Data released over the past few days, sheds some light on the comments made by FOMC members recently. While overall the economy has started the year in a more robust manner than was seen in Q4, there are regional pockets where growth is not as strong as it is elsewhere. This may be borne out by the release of Purchase Managers Indices, which will likely show some regional diversity.

Output remains in contraction overall, although the PMI’s for February are expected to show an overall improvement. It would stand to reason, therefore, that manufacturing output is already expanding in some areas of the country.

Jerome Powell is at pains to show a hawkish side, but in private he is likely to be more sympathetic to those Regional Fed Presidents who are seeing a less certain next few months. That is probably why he endorsed a twenty-five basis point increase in the fed funds rate at the last meeting.

The market hopes rather than expects to receive a degree of guidance as to the Central bank’s intentions when the minutes are released.

The dollar index remains at the top end of its recent quite narrow range. It is often seen that when the market is in the doldrums, as has been seen over the past week, that any breakout turns out to be quite violent.

Yesterday, the index traded in a 104.07/103.75 range, closing virtually unchanged at 103.87.

EUR – Market Commentary

Terminal rate unlikely to be reached before summer

The euro is likely to remain supported for a significant time by the continued tightening of monetary policy. That is according to Olli Rehn, the Head of the Finnish Central Bank and member of the ECB’s fate-setting Governing Council.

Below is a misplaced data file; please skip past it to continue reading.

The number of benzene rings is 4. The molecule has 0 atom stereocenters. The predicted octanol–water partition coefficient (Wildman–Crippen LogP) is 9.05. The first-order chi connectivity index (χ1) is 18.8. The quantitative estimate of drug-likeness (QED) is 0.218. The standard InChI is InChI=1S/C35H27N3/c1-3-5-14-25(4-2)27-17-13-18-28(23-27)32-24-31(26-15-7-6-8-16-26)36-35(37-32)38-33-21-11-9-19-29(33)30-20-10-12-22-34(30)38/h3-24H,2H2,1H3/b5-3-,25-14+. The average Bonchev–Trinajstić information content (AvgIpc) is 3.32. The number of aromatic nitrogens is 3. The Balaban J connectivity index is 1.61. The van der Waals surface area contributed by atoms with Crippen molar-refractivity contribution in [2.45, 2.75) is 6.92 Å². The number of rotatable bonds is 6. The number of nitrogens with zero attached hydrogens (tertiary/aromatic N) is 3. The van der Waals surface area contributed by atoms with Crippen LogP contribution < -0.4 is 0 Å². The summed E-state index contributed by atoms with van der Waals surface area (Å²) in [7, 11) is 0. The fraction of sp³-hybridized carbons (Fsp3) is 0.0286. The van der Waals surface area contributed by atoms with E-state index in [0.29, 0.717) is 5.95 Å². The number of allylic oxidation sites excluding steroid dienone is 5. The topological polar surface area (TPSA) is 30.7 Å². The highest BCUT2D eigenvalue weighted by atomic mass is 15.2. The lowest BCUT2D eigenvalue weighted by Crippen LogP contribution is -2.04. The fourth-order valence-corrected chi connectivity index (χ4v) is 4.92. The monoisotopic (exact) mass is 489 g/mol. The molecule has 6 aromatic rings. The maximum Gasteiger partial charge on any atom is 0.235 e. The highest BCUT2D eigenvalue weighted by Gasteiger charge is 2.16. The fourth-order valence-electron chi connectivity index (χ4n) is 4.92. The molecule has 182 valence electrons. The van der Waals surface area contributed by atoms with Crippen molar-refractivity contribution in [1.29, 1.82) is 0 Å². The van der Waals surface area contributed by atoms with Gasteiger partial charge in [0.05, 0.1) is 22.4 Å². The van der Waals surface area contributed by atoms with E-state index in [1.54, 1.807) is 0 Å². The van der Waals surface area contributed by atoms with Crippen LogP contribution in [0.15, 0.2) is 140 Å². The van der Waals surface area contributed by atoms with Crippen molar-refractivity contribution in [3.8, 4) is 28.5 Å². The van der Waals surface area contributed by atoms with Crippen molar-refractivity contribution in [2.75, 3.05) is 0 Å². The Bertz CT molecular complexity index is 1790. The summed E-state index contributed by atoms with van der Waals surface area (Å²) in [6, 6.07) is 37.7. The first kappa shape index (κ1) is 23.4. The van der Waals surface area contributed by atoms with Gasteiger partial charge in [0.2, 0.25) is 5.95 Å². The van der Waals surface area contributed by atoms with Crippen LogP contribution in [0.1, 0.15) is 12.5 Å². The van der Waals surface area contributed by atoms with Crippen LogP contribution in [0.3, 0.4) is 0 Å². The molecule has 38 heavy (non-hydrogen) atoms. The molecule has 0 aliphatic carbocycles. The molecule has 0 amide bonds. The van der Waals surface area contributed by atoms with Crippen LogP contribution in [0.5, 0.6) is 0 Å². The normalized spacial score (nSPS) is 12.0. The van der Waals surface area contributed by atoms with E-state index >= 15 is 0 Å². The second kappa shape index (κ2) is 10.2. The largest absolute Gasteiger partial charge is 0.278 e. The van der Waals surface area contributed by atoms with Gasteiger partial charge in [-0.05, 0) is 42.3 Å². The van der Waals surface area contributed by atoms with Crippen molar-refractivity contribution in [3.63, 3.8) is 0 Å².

Rehn, who is a member of the hawkish frugal five, along with the Central bank heads of Germany, Austria, Belgium and The Netherlands, doesn’t believe that interest rates have yet reached the point where they are dampening demand sufficiently to have any material effect on demand and therefore inflation.

The issue with making sweeping comments such as Rehn made yesterday is that they are unlikely to apply to the entire Eurozone, and in Rome, there is probably an equal and opposite view.

The President of the Banca D’Italia has been more conciliatory in his comments recently, accepting that rates still need to be increased but that any increases must be justified and voted for by a majority of the Governing Council.

Rehn went on to say that rates will need to be raised beyond March, and the terminal rate is unlikely to be reached until the summer. He also scotched any talk of cuts in interest rates, which he feels would be premature and when the time comes they should not be rushed.

The release of the ZEW survey for both Germany and the Eurozone as well as flash PMIs of February later this morning are being looked forward to with some excitement by the markets.

The composite survey for both manufacturing and services is expected to consolidate its move into expansion that was seen last month. The ZEW surveys are both expected to see a significant improvement in future expectations, although current expectations in Germany may not yet show the improvement that has been seen from the fall in the wholesale price of gas.

The Euro should see some support from the data. Yesterday it was barely changed, in keeping with the other major currencies. It closed at 1.0684, just nine points lower than last Friday.

Have a great day!

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Alan Hill

Alan has been involved in the FX market for more than 25 years and brings a wealth of experience to his content. His knowledge has been gained while trading through some of the most volatile periods of recent history. His commentary relies on an understanding of past events and how they will affect future market performance.